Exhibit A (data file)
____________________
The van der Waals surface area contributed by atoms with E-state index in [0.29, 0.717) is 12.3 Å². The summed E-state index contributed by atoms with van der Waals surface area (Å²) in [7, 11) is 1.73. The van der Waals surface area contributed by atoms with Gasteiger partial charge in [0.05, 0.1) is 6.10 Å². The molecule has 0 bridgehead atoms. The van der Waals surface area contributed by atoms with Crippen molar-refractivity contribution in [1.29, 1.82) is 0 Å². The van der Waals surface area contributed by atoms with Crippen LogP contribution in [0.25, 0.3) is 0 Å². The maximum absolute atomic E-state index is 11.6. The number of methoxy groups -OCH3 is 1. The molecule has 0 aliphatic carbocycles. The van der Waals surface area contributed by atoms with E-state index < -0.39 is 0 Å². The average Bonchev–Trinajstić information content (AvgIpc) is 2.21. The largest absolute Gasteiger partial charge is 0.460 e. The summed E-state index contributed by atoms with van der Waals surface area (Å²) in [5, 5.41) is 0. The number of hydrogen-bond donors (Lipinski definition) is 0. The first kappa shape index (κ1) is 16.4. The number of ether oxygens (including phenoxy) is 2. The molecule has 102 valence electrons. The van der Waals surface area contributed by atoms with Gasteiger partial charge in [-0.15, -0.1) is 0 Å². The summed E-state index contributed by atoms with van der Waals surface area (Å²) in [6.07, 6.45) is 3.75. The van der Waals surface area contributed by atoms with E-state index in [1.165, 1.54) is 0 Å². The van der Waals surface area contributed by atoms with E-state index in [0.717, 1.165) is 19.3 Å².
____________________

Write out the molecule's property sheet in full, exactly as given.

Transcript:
The van der Waals surface area contributed by atoms with E-state index in [0.29, 0.717) is 12.3 Å². The summed E-state index contributed by atoms with van der Waals surface area (Å²) in [7, 11) is 1.73. The van der Waals surface area contributed by atoms with Gasteiger partial charge in [0.05, 0.1) is 6.10 Å². The molecule has 0 bridgehead atoms. The van der Waals surface area contributed by atoms with Crippen molar-refractivity contribution in [1.29, 1.82) is 0 Å². The van der Waals surface area contributed by atoms with Crippen LogP contribution in [0.25, 0.3) is 0 Å². The maximum absolute atomic E-state index is 11.6. The number of methoxy groups -OCH3 is 1. The molecule has 0 aliphatic carbocycles. The van der Waals surface area contributed by atoms with E-state index < -0.39 is 0 Å². The average Bonchev–Trinajstić information content (AvgIpc) is 2.21. The largest absolute Gasteiger partial charge is 0.460 e. The summed E-state index contributed by atoms with van der Waals surface area (Å²) in [5, 5.41) is 0. The number of hydrogen-bond donors (Lipinski definition) is 0. The first kappa shape index (κ1) is 16.4. The number of ether oxygens (including phenoxy) is 2. The molecule has 102 valence electrons. The van der Waals surface area contributed by atoms with Gasteiger partial charge in [-0.15, -0.1) is 0 Å². The summed E-state index contributed by atoms with van der Waals surface area (Å²) in [6.07, 6.45) is 3.75. The van der Waals surface area contributed by atoms with E-state index in [1.165, 1.54) is 0 Å². The van der Waals surface area contributed by atoms with E-state index in [0.717, 1.165) is 19.3 Å².